The Robin Hood Tax

Learn more: What do you think? Would it work?

I received this (above) on my facebook page. I immediately recoiled, since the poster is a close friend and uber-conservative. He is a highly-intelligent, highly-educated, patriotic American, and an enthusiastic capitalist. I don’t know what he was thinking.

This was my reply:

Why? Because they pay capital gains on those investment returns. You don’t pay sales tax when you buy investment options. What’s the problem with algorithm-driven trades? Capitalists finding a way to make money in an automated fashion. If I could figure out how to do it, I would.

Take from the rich & give to the poor – That’s Robin Hood’s story. No thank you! Typical class-warfare crap. A hundred strikes at the branches for every strike at the root. The root is spending. CUT SPENDING and you won’t need as much revenue! This is basic, 7th grade economics. Let people keep their freaking money. Stop with the class-envy crap! In this country we are guaranteed equality of opportunity, not outcome! I’d sooner burn my money than be forced to subsidize generations of welfare rats to live their uneducated, slothful, self-obsessed, instant-gratification, libertine existence.

That was before I had a look at their site:

The Robin Hood Tax campaign started as an idea. A way to get America back on its feet and ensure our global leadership. And its grown to a national campaign.

We’re committed to making Wall Street traders, big bankers and hedge fund managers pay their fair share for the communities they depend on.

We pay taxes on what we buy, and so should they–a tiny tax on Wall Street transactions that could raise hundreds of billions.

We know that money could create jobs, cut student debt, rescue people’s homes and provide healthcare across the country. And we could end the AIDS pandemic, tackle global health, poverty, and the climate crisis around the world. And so much more.

We believe it’s time to rewrite the contract between banks and society.

We are unions, nurses, small business owners, community organizations, faith communities, AIDS activists, environmentalists, movie stars, and musicians.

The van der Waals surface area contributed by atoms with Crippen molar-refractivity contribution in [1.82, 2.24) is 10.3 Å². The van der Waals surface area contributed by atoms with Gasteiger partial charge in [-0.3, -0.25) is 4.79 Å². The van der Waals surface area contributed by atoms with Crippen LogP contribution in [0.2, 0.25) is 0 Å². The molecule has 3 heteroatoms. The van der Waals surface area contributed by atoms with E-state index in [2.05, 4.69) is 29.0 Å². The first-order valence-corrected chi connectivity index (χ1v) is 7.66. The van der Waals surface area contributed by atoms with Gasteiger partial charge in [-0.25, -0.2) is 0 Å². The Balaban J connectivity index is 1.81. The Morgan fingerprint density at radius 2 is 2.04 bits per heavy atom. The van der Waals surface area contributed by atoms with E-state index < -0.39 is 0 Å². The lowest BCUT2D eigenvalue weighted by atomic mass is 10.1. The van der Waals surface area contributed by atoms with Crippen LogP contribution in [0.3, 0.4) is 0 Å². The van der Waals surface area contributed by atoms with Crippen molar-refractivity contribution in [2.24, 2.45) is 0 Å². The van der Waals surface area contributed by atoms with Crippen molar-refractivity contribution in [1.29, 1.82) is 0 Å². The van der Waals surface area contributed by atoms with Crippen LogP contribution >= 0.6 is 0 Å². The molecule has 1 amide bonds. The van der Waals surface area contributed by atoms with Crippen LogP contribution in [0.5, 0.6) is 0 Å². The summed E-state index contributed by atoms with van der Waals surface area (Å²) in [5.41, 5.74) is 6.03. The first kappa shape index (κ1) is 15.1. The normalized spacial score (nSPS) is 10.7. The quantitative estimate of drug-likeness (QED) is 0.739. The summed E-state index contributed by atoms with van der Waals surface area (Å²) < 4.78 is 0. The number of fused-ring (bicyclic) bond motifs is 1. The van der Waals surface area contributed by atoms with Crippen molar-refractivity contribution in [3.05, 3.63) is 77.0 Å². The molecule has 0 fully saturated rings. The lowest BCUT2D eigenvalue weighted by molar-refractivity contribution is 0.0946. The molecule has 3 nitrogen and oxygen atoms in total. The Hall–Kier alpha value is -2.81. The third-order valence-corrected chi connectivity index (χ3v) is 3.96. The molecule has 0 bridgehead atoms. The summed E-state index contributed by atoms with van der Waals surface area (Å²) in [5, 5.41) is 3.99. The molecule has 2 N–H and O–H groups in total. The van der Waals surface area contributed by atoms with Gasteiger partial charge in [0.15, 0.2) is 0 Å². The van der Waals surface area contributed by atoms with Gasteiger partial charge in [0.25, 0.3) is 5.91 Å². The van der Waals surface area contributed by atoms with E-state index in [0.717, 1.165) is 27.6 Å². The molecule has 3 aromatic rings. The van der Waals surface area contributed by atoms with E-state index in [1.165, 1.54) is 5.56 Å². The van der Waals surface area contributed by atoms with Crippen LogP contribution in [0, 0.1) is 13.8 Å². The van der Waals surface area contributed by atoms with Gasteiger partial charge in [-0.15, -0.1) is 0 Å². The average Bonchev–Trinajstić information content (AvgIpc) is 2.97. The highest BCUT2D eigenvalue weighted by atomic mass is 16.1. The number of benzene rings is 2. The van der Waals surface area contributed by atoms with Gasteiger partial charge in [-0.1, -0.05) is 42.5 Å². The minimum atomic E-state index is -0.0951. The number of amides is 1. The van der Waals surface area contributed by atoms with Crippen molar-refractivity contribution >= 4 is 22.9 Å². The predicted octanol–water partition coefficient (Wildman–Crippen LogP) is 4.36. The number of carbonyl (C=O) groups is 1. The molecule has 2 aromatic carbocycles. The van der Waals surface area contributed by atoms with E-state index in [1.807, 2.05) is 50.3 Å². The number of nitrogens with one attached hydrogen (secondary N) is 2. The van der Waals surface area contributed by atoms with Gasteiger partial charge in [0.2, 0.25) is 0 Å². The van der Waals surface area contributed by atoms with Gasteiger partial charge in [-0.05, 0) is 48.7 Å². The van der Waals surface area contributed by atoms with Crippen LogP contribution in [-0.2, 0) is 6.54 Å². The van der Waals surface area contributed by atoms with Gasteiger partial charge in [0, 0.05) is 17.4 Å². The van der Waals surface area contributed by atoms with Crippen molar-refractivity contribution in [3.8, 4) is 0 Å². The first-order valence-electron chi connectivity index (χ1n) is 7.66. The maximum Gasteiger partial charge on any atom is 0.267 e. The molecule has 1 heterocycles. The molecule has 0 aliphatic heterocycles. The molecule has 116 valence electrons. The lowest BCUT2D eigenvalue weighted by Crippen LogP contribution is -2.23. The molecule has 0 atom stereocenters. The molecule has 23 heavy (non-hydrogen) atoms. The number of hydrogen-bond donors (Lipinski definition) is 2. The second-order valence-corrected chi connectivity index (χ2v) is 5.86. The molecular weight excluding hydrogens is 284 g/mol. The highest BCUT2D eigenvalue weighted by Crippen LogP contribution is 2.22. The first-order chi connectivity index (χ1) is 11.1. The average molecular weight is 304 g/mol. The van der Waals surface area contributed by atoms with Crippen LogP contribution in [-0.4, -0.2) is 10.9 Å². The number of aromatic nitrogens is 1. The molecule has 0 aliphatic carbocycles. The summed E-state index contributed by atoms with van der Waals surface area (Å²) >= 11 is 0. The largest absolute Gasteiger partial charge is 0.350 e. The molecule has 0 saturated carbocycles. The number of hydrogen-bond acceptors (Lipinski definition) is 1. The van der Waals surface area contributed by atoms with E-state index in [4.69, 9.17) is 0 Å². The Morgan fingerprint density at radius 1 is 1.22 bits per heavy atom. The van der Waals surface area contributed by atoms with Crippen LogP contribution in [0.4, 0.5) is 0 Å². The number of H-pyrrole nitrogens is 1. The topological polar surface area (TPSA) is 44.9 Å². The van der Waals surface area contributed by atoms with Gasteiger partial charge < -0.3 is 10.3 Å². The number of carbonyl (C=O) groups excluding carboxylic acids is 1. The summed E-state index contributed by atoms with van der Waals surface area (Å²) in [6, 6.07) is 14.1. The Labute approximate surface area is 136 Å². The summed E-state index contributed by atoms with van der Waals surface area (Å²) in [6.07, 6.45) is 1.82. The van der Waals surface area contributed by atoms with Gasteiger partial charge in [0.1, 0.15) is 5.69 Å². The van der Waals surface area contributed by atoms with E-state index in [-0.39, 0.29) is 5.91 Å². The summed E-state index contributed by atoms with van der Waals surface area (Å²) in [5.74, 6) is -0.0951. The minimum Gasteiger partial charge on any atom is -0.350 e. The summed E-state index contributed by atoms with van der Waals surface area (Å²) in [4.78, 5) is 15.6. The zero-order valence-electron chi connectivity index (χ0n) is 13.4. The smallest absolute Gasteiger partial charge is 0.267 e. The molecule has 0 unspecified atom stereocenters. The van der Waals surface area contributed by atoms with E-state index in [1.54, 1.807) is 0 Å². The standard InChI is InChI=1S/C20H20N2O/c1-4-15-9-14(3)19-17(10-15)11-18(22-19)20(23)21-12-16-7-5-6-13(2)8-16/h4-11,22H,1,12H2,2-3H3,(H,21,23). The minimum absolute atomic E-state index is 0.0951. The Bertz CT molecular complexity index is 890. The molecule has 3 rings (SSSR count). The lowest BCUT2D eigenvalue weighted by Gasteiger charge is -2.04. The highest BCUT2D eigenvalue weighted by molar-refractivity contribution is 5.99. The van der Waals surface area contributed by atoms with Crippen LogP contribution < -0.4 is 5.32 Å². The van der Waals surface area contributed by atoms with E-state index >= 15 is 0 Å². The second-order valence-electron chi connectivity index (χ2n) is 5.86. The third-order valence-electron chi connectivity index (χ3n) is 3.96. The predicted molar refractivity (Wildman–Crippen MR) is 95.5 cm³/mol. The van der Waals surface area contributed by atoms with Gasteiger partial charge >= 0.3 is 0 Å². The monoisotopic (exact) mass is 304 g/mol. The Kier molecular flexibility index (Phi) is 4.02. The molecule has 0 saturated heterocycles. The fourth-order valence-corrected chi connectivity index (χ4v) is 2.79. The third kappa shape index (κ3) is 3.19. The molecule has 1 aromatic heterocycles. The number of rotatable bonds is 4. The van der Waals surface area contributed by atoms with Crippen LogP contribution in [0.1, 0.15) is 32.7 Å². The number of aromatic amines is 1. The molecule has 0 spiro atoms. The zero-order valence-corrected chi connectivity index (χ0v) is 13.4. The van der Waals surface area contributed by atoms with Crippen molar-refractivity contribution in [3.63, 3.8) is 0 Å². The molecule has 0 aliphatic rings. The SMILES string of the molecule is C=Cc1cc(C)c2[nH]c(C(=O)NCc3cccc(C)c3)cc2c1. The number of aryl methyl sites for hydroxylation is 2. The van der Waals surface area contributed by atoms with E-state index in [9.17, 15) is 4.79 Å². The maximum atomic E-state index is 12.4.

We are businesspeople – Microsoft founder Bill Gates, mogul Mark Cuban, financier George Soros, entrepreneur extraordinaire Warren Buffet.

We are economists – Nobel Prize winners Joseph Stiglitz and Paul Krugman, Earth Institute Director Jeffrey Sachs and 1,000 other economists from across the world.

We are political leaders – from Al Gore to President Regan’s Budget Director David Stockman.

We are thought leaders – the Vatican, the NY Times Editorial Board, Archbishop Desmond Tutu, Jesse Jackson and Ban Ki-Moon.

We are part of a global movement representing over 220 million people in 25 countries.

We are a force to be reckoned with, and we’re demanding justice.

Are you?

This is like a smorgasbord of liberal wet-dreams. This website should be the DNC platform! 99% of the people who see this shit of Facebook, will like the idea. We are losing the battle, folks.

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8 Responses to The Robin Hood Tax

  1. R.D. Walker says:

    People who like this probably have mutual funds in their IRAs and 401Ks. Unless they are index funds, the fund managers are trading equities in those things all the time.

    The first thing your average Joe would notice is that he would be watching money drain from his retirement account. You fund manager just tried to save you from a major crash by selling shares. He moved $2,000 for you? $100 tax for you, dumbass. Everytime your fund manager tries to manage the fund, you pay dumbass.

    Of course you would raise hell and then fund managers wouldn’t be willing to manage your funds aggressively and would get cautious as hell. No more saving your dumbass by managing your portfolio. Now, rather than having a professional try to manage equities in your account, you can do it yourself, dumbass.

    Of course the implementation of this would cause an immediate drop in value of equities including, of course the IRAs and 401ks of dumbasses everywhere.

    I am sure dumbasses probably don’t even realize that they would be affected.

  2. Uke says: